Ramazan and its blessings

I was asked how I cope in my non-Muslim surroundings while fasting; I had never been so embarrassed in my life.

Neha Arif July 21, 2012
Living in the second biggest 'Islamic Republic' country of the world, we inevitably take this title for granted. Furthermore, being born in a Muslim family, we tend to neglect all opportunities to explore our religion. Since Ramazan is here, let's examine what it's thought of from the views of all kinds of Muslims.

  • A 7-year old: “Mama, can I keep one fast at least? All my friends are allowed to keep two".

  • A 16-year old: “Mama, do I have to keep all fasts? I have sports practice after school and I get really de-hydrated".

  • Fitness lovers: "Can’t wait for Ramazan; it’s the only time I can shed away those extra pounds”.

  • The optimistic: “I can party all year, miss my prayers because eventually in Ramzan I will pray five times a day, not drink/party, and all my past year's sins will be forgiven. Allah is very kind to Muslims, like mama says, “Rahim-o-Kareem” (All-forgiving)

  •  Student Abroad: “Wish I was back home for Ramazan, no azaan here, no fajr or iftari time without a computer telling me the timings and everyone around me is eating.”

  • Born Muslims/not practising: “Oh no, it's Ramazan soon! I can’t eat McDonald's for lunch any more and everyone at school will give me weird looks when I go to the canteen to eat. Sigh, hate this time of the month”.

  • The show offs: “I’ll keep all 30 fasts in Ramazan because all my friends barely keep 20, so I’ll beat them this time. Challenge accepted!"

  • Islamic view: “Ramazan is the month of ‘Barakah’ (blessings from God in the form of prosperity, protection and happiness). I will utilise this month to the fullest for prayers, remembrance of God and abstinence from all evil. I will be a better person starting this month inshAllah."

These examples are a highlight of the major kinds of people we are surrounded by and I’m sure each one of you, who is reading this blog, can categorise themselves in one of the types mentioned above.

I, being a Muslim by birth, followed the Islamic practices because I was told to do so. However, moving abroad for studies changed my perception entirely. As the month of Ramazan is coming up, I feel a surge of excitement - one which I have never experienced before. Things like praying as much as I can, observing peace, sitting with the entire family having our iftari and sehri together, listening to the beautiful azaan, and asking Allah for his blessings, were all things I had overlooked before.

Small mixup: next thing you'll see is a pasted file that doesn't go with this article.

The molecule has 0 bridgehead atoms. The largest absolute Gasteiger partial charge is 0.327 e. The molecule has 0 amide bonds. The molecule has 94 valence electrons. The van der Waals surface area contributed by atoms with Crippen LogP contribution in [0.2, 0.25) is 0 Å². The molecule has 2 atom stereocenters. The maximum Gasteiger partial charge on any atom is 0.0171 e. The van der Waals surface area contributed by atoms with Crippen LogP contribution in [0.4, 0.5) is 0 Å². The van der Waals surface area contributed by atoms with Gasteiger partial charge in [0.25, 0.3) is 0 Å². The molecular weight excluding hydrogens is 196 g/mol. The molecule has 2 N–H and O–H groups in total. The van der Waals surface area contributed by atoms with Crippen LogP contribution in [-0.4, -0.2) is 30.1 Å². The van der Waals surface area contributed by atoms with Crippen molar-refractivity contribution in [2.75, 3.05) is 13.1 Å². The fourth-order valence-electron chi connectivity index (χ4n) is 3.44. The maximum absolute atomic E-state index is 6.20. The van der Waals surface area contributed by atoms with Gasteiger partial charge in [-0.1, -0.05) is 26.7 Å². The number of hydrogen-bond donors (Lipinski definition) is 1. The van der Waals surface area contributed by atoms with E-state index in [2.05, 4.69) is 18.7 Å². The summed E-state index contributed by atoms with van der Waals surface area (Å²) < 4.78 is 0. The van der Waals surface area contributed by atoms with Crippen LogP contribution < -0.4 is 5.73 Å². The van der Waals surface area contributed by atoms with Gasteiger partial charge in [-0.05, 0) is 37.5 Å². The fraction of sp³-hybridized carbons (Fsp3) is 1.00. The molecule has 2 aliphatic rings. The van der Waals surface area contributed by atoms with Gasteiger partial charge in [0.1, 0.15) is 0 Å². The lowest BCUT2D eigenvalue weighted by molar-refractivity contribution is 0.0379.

As Muslims, we don’t realise how fortunate we are to be living in a Muslim surrounding or country.

I remember, upon starting university, I missed a lot of my fasts, and gave the excuse of ‘culture shock’ to whoever asked me about it; not hearing the azaan made life really convenient as I had a reason to avoid praying. The best restaurants on campus gave me all the more reason to eat. Using abusive language was yet another reflex action and ‘clubbing’ was the new experience I looked forward to every weekend after a stressful week of tests/assignments. Music was a stress reliever and movies was my alternate to depressive phases. Chicken was readily available everywhere; finding halal food was next to impossible so I took the easy way out and overlooked this matter too.

Life couldn't get better!

During a visit to a Muslim gathering at university in Ramazan, I was asked a general question about how I coped in my non-Muslim surroundings while being in the state of ‘Roza’(fast). To be honest, I had never been so embarrassed in my life; I completely blanked out, however, the question was beautifully answered by a friend of mine - a practising Muslim, who had lived in Canada all her life unlike me. It was that moment in time which changed me.

I realised there was no difference between myself and any other non-Muslim. Ramazan is not about finding a way out to have my past sins excused; it's about making sacrifices in order to attain the blessings and forgiveness of Allah. Having achieved clear direction now, I promised to follow the rest of my days and this coming holy month properly as a steadfast Muslim.

This month is yet just another month for everyone else in the world, but for Muslims, it is a very important and distinctive month. It is the month in which we increase giving in the way of God, acquire the greatest level of humility and abstain from all evil committed through our eyes, tongue, hands and so on.

Let’s look forward to this month; let's feel fortunate about having to spend it with a million of other Muslims around us and move a step forward to tell everyone that we are proud of being Muslims, whether living here or abroad. Not everyone is lucky to be born a Muslim, so let's make the most it.

Follow Neha on Twitter @ArifNeha
Neha Arif An Economics major at Queen's University in Kingston, Canada.
The views expressed by the writer and the reader comments do not necassarily reflect the views and policies of the Express Tribune.


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